## Abstract Algebra

Math 3230, Fall Semester 2023

University of Connecticut

### Instructor

### Introduction

This is a first course on Abstract Algebra intended for math majors. Abstract Algebra starts with familiar objects and operations, like the integers and the rational numbers, isolates properties of their basic operations, and then recasts those operations in general settings. Our focus will be on group theory, which is closely connected to the idea of symmetry and which is a crucial tool in geometry and which has wide-ranging applications to Physics, Chemistry, and other sciences.

### Schedule

This course meets (in-person) every Tuesday and Thursday from 8:00 a.m. to 9:15 a.m. in Monteith 226.

### Textbook

We will rely on Abstract Algebra: Theory and Applications by Judson. This is an open educational resource and can be downloaded from the link.

### Campus Wire

We will take advantage of the Q&A site campuswire for online questions and answers. You should register on the site before class starts.

### Overleaf and TeX

I *strongly advise* everyone to learn the basics of TeX so that they can type up their problem solutions. The easiest way to work with TeX is via the cloud resource overleaf.com. There are many tutorials on that site that provide an introduction to TeX. In addition, this video might be helpful.

### Class mechanics

This class will operate following the “flipped” model.

Refer to the course content page or the navigation links for this site. For each week of the course, I have provided:

- a set of problems chosen from the book that we will discuss in class during that week;
- a set of video lectures on the topic of the week.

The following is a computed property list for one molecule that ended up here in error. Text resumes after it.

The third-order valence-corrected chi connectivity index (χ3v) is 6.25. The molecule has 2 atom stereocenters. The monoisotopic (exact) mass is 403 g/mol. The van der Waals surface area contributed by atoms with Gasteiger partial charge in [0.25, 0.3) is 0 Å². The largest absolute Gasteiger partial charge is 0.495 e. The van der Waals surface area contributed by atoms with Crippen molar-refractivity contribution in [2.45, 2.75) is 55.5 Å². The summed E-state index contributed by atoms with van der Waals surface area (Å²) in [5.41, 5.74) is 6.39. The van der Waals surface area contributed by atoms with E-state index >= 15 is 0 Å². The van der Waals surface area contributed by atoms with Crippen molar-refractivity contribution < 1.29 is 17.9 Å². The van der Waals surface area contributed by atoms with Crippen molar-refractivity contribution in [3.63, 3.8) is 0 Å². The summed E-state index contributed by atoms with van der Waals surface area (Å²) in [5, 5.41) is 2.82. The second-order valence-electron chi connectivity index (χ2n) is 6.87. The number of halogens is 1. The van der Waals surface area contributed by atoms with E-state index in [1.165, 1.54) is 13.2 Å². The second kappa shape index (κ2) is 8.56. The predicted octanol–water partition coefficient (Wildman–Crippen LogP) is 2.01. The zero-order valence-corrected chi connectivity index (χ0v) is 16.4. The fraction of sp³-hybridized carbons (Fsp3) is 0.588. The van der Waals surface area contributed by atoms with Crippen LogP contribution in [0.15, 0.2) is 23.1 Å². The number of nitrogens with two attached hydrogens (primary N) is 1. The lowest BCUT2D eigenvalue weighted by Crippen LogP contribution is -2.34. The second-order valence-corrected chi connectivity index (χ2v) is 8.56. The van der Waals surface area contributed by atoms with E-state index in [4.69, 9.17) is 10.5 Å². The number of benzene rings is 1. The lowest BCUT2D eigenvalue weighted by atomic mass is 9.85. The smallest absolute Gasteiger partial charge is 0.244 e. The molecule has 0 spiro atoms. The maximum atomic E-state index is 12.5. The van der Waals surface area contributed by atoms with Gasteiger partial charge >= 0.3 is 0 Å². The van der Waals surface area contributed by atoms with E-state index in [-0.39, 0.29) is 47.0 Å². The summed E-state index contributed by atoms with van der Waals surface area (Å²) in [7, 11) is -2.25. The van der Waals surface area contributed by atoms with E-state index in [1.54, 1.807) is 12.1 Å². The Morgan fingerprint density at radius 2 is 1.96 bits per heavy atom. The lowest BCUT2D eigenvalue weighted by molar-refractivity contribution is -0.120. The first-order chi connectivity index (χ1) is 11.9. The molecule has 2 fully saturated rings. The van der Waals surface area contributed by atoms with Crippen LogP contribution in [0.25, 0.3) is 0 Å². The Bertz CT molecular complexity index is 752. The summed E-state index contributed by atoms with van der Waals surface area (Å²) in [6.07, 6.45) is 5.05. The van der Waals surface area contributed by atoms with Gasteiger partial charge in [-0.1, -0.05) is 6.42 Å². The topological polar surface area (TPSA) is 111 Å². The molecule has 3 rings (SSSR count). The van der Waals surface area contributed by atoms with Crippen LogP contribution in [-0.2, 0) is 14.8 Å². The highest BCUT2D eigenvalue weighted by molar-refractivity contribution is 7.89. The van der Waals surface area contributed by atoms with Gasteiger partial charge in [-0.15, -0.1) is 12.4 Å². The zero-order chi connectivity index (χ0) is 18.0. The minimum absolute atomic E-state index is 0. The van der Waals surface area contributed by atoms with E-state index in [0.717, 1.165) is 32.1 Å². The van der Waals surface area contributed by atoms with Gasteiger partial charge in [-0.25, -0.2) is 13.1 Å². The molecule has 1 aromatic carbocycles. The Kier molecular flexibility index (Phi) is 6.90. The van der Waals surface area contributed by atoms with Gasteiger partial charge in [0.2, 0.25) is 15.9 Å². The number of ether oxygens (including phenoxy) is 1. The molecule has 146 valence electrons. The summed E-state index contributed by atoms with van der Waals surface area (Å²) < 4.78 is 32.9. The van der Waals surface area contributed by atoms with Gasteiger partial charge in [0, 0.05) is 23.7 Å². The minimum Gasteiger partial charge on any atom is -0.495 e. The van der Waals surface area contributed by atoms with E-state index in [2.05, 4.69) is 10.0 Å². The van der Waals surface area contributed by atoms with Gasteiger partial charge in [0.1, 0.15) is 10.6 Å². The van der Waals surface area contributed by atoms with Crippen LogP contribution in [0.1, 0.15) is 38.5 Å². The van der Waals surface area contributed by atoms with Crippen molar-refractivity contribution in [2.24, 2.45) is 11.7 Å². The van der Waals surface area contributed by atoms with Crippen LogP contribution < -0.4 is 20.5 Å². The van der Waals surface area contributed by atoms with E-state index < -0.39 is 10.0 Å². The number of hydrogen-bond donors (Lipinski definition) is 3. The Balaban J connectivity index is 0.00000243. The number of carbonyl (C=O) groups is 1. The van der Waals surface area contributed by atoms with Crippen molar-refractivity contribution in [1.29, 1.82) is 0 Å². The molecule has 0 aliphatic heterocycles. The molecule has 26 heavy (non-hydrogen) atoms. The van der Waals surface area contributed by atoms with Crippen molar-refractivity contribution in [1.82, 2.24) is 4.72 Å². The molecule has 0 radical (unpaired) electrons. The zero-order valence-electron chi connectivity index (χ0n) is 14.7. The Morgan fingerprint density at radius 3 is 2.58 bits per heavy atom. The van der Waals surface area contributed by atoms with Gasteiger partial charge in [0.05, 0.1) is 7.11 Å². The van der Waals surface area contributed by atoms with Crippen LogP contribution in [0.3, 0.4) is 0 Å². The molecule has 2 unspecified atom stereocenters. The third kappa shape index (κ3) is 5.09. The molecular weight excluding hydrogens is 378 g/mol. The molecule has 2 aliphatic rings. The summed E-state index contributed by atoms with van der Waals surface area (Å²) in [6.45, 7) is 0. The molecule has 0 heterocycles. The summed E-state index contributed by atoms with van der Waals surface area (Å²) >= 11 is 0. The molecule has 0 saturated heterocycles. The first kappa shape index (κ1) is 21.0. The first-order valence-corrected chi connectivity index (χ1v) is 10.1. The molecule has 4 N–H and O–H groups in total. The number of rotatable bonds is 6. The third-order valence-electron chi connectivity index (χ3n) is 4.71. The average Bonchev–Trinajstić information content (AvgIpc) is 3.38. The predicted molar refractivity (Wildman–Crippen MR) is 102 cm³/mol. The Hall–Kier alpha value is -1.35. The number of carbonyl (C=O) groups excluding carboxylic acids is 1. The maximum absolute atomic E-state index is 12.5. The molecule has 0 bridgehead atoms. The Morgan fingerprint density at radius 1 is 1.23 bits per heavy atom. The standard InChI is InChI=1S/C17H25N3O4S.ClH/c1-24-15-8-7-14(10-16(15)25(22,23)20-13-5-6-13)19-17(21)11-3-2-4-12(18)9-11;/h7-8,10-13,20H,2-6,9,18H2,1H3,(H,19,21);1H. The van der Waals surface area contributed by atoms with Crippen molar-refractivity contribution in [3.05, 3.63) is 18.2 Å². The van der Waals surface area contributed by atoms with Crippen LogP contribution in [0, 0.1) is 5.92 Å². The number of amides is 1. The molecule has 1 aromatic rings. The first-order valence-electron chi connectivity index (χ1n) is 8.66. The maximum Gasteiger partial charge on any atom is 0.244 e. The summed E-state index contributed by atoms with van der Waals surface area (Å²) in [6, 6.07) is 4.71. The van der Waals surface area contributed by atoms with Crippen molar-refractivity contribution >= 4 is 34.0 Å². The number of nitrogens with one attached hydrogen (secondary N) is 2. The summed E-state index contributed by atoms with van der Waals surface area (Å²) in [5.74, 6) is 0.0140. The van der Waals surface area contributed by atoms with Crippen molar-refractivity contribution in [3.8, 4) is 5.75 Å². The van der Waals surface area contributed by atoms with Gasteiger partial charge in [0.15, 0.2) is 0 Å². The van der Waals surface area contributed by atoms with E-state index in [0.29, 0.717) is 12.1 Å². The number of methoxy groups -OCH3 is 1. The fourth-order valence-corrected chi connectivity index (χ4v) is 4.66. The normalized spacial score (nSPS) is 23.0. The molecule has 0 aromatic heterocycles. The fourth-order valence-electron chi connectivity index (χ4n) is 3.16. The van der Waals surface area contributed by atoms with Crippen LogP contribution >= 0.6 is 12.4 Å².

Typically, the problems given in Week N pertain to the topic discussed in Week N-1, though this is not a hard-and-fast rule.

In addition, I will refer you to online quizzes, typically weekly, on the course huskyct site.

Each class period will be devoted to problem-solving and discussion. I will provide a list of problems from the book that we will work on in class. As we progress:

- I will ask students to present their work (including partial progress) to their fellow class members.
- After we have discussed the problems on Tuesday, I may ask some (or all) students to write up solutions to problems we discussed and present those solutions on Thursday.
- Selected problems from the class discussion will be assigned to be written up and handed in for a grade.

### Assessment

Grades in this course will be based on:

- Two take-home midterm exams (20% each). Tentatively, these will be assigned on 10/2 (due 10/9) and 11/13 (due 11/20).
*These dates are subject to change.* - One take-home final exam, (40%), tentatively assigned 12/1 and due 12/15. Again,
*these dates are subject to change.* - Homework, both presented in-class and handed in, and online quizzes. (20%)

### Disclaimer

The instructor reserves the right to modify or adapt this syllabus to account for disruption due to COVID-19 or other unexpected circumstances.

### University Policies

Students must comply with all university guidelines regarding COVID. In particular:

- all students must wear a facemask covering their mouth and nose at all times in the classroom
- there is no eating in class. Brief unmasking is permitted to drink.

Students with disabilities should work with the Center for Students with Disabilities to request academic accommodations. The CSD is located in Wilbur Cross, Room 204 and can be reached at (860) 486-2020 or at csd@uconn.edu. Detailed information regarding the process to request accommodations is available on the CSD website at www.csd.uconn.edu.

Students are bound by the university’s policies on academic misconduct. Academic misconduct is dishonest or unethical academic behavior that includes, but is not limited to, misrepresenting mastery in an academic area (e.g., cheating), failing to properly credit information, research, or ideas to their rightful originators or representing such information, research, or ideas as your own (e.g., plagiarism).

One additional warning: the current iteration of generative AI (ChatGPT and its relatives) cannot effectively write proofs. It outputs reasonable sounding but generally nonsensical, and sometimes hilarous, material. Using it is a bad idea.

Students, faculty, and staff are bound by the university’s policy against discrimination, harassment, and related interpersonal violence.